Forbes contributor Dan Schawbel recently interviewed me about issues surrounding Millennials in the workforce. Here’s an excerpt:
Why do you think that Millennials leave their first job after only two years and what can managers do to better retain them?
Millennials leave their first job after two years because it is their first job.
If you look at the data, Baby Boomers and Gen Xers left their first jobs fairly quickly as well. I’m 50 and I’m typical of many Boomers and Xers. I left my first job after a year and a half because I got married and needed more money. I left my second job after 2 years because my parents and my mentors all told me to get away from that boss. My third job lasted 7 years. Now I’ve been at FranklinCovey 22 years in a job I love and with the freedom to pursue speaking and writing on my own as well.
Because many managers are in a more settled stage of life, we forget that Millennials are doing what most of us did in our 20s — move jobs when we got bored, needed more money, or figured out our life direction.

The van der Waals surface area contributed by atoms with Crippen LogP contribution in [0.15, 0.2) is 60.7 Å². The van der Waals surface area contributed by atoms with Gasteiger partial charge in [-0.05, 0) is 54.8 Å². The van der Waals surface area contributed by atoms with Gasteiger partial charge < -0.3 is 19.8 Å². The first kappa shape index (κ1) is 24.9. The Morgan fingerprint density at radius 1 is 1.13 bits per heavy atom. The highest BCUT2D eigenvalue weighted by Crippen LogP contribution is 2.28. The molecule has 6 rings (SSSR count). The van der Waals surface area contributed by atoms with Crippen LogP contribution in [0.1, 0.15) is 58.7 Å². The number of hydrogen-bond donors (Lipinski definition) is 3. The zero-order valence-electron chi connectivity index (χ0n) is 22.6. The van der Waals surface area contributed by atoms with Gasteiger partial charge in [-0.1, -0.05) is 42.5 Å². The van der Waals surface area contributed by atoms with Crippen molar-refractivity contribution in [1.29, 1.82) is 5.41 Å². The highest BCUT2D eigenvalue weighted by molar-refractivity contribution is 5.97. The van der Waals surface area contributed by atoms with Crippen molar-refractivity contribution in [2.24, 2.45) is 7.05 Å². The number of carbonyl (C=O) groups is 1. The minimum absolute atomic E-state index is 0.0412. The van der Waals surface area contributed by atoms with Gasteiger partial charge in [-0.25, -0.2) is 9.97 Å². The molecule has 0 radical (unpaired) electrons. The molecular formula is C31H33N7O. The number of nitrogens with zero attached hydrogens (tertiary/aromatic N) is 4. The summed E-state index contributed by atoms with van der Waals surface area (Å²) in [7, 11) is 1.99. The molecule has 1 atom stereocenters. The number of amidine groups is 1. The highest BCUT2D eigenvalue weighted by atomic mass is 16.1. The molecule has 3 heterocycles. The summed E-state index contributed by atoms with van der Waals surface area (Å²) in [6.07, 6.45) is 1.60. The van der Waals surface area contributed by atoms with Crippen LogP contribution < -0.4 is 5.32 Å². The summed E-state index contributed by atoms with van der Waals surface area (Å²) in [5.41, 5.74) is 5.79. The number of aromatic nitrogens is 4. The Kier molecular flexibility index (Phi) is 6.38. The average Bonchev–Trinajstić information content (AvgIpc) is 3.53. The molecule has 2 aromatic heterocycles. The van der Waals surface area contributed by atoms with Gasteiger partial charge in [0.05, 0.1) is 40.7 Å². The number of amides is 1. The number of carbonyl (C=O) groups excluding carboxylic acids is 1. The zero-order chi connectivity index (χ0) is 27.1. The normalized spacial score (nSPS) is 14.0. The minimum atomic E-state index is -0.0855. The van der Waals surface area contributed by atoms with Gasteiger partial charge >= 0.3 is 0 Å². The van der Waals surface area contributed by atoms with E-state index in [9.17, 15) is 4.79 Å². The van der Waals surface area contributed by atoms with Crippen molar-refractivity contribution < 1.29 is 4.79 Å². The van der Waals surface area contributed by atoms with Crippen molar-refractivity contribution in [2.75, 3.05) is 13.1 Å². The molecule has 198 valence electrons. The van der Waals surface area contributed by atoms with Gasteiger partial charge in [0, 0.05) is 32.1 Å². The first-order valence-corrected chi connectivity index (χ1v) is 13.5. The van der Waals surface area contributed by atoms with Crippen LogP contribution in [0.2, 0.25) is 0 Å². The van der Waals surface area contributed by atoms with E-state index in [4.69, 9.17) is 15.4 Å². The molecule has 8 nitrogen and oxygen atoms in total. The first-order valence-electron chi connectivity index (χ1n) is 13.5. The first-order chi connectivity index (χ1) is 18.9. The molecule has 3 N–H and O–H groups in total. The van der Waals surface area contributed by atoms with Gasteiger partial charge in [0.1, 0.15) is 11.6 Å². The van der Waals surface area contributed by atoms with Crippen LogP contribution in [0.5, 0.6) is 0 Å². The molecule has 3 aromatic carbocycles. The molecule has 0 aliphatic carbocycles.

So my best advice to managers who want to retain Millennials is to quit thinking something is wrong with younger employees when they leave. Actually, some Millennials need to leave your organization so they can try other jobs to find their life’s work.
So instead of asking how to retain Millennials, we should ask: how do we get them engaged and productive so they make a big contribution for as long as they stay. If we figure that out, and if we give them ways to explore what they really want to do with their careers, even if that means leaving us, they may stay another couple years.
Then they wouldn’t leave their first job after only two years….
Read entire article here.